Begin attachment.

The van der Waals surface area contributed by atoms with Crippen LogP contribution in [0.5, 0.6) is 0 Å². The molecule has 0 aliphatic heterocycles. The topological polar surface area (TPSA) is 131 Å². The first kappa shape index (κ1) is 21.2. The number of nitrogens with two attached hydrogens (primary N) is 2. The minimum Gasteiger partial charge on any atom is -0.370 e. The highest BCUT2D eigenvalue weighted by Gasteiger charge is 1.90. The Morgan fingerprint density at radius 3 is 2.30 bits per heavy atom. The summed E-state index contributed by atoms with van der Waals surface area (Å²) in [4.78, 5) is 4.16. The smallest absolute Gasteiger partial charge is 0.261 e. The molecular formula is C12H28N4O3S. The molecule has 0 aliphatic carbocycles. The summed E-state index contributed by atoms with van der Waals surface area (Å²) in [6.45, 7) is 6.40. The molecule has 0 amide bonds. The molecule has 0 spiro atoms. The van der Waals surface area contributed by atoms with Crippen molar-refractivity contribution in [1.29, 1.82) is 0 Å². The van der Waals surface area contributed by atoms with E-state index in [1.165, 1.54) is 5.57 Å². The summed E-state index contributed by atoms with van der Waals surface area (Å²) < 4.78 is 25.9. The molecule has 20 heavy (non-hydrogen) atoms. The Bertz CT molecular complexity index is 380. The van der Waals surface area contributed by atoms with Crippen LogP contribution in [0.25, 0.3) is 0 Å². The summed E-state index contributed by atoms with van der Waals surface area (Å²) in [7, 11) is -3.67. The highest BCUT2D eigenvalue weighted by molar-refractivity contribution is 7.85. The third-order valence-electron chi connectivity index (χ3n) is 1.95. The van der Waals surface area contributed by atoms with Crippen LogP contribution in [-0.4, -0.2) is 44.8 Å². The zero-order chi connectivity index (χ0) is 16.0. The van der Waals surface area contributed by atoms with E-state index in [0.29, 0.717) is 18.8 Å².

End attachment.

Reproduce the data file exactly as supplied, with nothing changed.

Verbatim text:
The van der Waals surface area contributed by atoms with Crippen LogP contribution in [0.5, 0.6) is 0 Å². The molecule has 0 aliphatic heterocycles. The topological polar surface area (TPSA) is 131 Å². The first kappa shape index (κ1) is 21.2. The number of nitrogens with two attached hydrogens (primary N) is 2. The minimum Gasteiger partial charge on any atom is -0.370 e. The highest BCUT2D eigenvalue weighted by Gasteiger charge is 1.90. The Morgan fingerprint density at radius 3 is 2.30 bits per heavy atom. The summed E-state index contributed by atoms with van der Waals surface area (Å²) in [4.78, 5) is 4.16. The smallest absolute Gasteiger partial charge is 0.261 e. The molecular formula is C12H28N4O3S. The molecule has 0 aliphatic carbocycles. The summed E-state index contributed by atoms with van der Waals surface area (Å²) in [6.45, 7) is 6.40. The molecule has 0 amide bonds. The molecule has 0 spiro atoms. The van der Waals surface area contributed by atoms with Crippen molar-refractivity contribution in [1.29, 1.82) is 0 Å². The van der Waals surface area contributed by atoms with E-state index in [1.165, 1.54) is 5.57 Å². The summed E-state index contributed by atoms with van der Waals surface area (Å²) < 4.78 is 25.9. The molecule has 20 heavy (non-hydrogen) atoms. The Bertz CT molecular complexity index is 380. The van der Waals surface area contributed by atoms with Crippen LogP contribution in [0.25, 0.3) is 0 Å². The summed E-state index contributed by atoms with van der Waals surface area (Å²) in [7, 11) is -3.67. The highest BCUT2D eigenvalue weighted by molar-refractivity contribution is 7.85. The third-order valence-electron chi connectivity index (χ3n) is 1.95. The van der Waals surface area contributed by atoms with Crippen LogP contribution in [-0.4, -0.2) is 44.8 Å². The zero-order chi connectivity index (χ0) is 16.0. The van der Waals surface area contributed by atoms with E-state index in [0.29, 0.717) is 18.8 Å².